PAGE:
In areas where the soil is poor, it is normal to prepare planting holes of diameter one metre and depth one metre as well. This is the ideal size for many trees and shrubs, but in actual situations, the planting hole is just dug to a size that is only slightly larger than the root ball of the plant.  

Such a standard of work is usually done by workers when the boss is not watching, or when he is having a quick snooze.  

Although fertile, friable and well-drained soil is preferred, it does not mean that the peacock flower is unable to thrive on the poorer types of soil, such as the light sandy soils, or heavy clays.  

So, the question of soil suitability is not that critical a factor in determining the success of the cultivation.  Rather, it is the standard of maintenance that is important in ensuring that you get to see the blooms the whole year round.

Many nurseries have young saplings for sale in polybags of various sizes. These saplings may range in height from 30-90cm, while the larger ones may be about 2-3m tall.  

Of course the larger plants can be used to create an instant garden but considering that the price is always very steep for large specimens, only those who are prepared to dig deep into their pockets, are able to lug them home.  

For those who have only a shoe-string budget, it is recommended that they go look for some seeds that can be collected somewhere and then sow them.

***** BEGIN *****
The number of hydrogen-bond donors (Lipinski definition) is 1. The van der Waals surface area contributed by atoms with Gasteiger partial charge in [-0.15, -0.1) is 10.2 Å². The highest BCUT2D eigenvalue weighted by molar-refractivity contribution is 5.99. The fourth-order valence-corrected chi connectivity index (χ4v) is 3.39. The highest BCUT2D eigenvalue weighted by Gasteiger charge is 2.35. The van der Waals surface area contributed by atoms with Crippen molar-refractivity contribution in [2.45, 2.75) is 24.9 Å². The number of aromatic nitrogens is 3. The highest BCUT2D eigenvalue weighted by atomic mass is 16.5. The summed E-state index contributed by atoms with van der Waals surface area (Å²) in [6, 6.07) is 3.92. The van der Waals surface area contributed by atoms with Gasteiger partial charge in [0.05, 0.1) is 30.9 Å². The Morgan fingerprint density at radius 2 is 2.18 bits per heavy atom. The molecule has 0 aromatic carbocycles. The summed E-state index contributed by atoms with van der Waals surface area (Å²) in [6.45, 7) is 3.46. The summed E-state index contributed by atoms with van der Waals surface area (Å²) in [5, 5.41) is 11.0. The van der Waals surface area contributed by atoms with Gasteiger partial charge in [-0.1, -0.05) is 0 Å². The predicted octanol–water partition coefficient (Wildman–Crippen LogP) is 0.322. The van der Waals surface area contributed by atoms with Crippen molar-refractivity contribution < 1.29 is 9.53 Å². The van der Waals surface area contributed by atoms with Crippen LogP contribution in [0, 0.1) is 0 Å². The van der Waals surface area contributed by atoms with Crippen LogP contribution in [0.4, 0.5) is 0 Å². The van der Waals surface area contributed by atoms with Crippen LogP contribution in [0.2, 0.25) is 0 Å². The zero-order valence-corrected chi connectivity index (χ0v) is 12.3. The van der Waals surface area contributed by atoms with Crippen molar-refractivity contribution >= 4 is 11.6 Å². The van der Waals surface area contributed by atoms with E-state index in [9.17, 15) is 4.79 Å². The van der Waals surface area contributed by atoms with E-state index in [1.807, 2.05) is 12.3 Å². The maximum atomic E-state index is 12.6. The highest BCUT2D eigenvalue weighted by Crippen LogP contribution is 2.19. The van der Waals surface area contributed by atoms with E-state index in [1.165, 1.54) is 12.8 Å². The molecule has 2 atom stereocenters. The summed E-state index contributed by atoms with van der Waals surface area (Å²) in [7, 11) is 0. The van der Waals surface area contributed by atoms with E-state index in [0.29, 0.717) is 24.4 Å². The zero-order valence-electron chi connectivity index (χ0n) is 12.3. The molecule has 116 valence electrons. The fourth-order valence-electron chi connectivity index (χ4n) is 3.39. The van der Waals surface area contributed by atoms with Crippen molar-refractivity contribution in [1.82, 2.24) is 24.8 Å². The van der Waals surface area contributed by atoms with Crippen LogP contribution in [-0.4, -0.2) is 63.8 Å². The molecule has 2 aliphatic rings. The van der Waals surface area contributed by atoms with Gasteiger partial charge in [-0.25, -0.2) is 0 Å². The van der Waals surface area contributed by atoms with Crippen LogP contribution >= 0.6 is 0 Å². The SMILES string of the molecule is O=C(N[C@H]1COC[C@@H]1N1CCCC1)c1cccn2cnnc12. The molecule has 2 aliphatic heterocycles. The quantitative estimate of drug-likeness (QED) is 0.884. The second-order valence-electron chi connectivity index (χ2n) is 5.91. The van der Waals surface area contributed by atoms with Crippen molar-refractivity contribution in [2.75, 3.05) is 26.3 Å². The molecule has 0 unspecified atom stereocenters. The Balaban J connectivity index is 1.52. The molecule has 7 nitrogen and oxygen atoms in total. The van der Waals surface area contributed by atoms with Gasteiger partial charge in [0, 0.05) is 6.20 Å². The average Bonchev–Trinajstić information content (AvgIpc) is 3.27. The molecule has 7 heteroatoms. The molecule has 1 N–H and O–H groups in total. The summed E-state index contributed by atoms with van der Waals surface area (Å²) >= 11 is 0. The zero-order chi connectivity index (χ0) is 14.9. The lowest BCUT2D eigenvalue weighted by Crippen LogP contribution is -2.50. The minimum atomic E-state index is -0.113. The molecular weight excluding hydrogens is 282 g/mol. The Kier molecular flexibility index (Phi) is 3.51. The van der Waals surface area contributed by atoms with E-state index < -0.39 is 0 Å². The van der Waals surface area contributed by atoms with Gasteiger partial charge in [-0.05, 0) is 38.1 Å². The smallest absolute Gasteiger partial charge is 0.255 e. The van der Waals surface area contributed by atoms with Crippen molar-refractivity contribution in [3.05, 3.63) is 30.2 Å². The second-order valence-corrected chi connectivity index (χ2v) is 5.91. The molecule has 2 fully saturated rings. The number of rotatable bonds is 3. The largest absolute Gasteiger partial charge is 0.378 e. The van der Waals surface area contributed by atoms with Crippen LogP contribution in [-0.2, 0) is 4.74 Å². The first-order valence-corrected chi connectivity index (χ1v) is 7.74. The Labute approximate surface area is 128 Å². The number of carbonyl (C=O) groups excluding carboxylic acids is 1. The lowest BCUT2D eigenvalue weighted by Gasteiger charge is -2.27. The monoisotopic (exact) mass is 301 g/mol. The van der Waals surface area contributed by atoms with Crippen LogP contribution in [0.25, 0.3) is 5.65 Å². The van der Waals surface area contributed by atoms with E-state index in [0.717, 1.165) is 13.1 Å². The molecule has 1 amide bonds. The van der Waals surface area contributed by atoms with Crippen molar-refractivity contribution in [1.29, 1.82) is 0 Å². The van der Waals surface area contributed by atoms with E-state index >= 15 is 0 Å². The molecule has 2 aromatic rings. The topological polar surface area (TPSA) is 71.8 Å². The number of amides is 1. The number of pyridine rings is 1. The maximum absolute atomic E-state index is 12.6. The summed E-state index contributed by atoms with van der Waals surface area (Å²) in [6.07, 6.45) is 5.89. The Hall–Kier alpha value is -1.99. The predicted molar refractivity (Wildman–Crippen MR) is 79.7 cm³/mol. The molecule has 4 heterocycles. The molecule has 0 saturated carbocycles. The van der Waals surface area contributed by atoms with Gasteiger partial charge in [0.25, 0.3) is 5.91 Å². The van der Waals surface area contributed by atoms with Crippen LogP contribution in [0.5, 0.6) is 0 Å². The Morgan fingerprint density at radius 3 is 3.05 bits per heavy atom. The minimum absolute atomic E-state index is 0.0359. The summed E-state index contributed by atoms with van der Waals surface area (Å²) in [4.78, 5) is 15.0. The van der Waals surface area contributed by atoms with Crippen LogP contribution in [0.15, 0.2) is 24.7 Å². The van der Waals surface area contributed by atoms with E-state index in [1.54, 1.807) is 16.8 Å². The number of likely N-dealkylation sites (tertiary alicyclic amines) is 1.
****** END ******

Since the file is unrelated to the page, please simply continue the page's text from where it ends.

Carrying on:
Seedlings come up very quickly, and if they kept warm and moist at all times, it is possible to see young shoots pushing up through the germination medium within 10-21 days.  

The rest of the work is just a breeze, with the taller seedlings being separated and grown in various containers until they are ready for the final setting which is either on the ground or in some form of containers such as plastic or clay pots.  

If the number of seedlings are plentiful, you may be in for a windfall as the extras may be sold for a few well-earned bucks, as highlighted in the last few articles.  

The extra bucks may be thought-provoking and this may be tempting enough to get your mind cracking about how to double or even triple the sale so as to be able to rake in more. If this does not fire up your aspiration, then I do not know what will. This shows the power of a simple but rewarding win-win channel that is there for all to grab a bite or two.

Jom, it’s now or never!

- The writer may be reached 

at [email protected]


A shrubby peacock flower. 

A flower inflorescence always opens its last flower at the apex.  

A reddish pink flower.  


A pure yellow flower.


A reddish yellow flower.

An immature fruit pod is flat and green.

The leaf structure of peacock flower.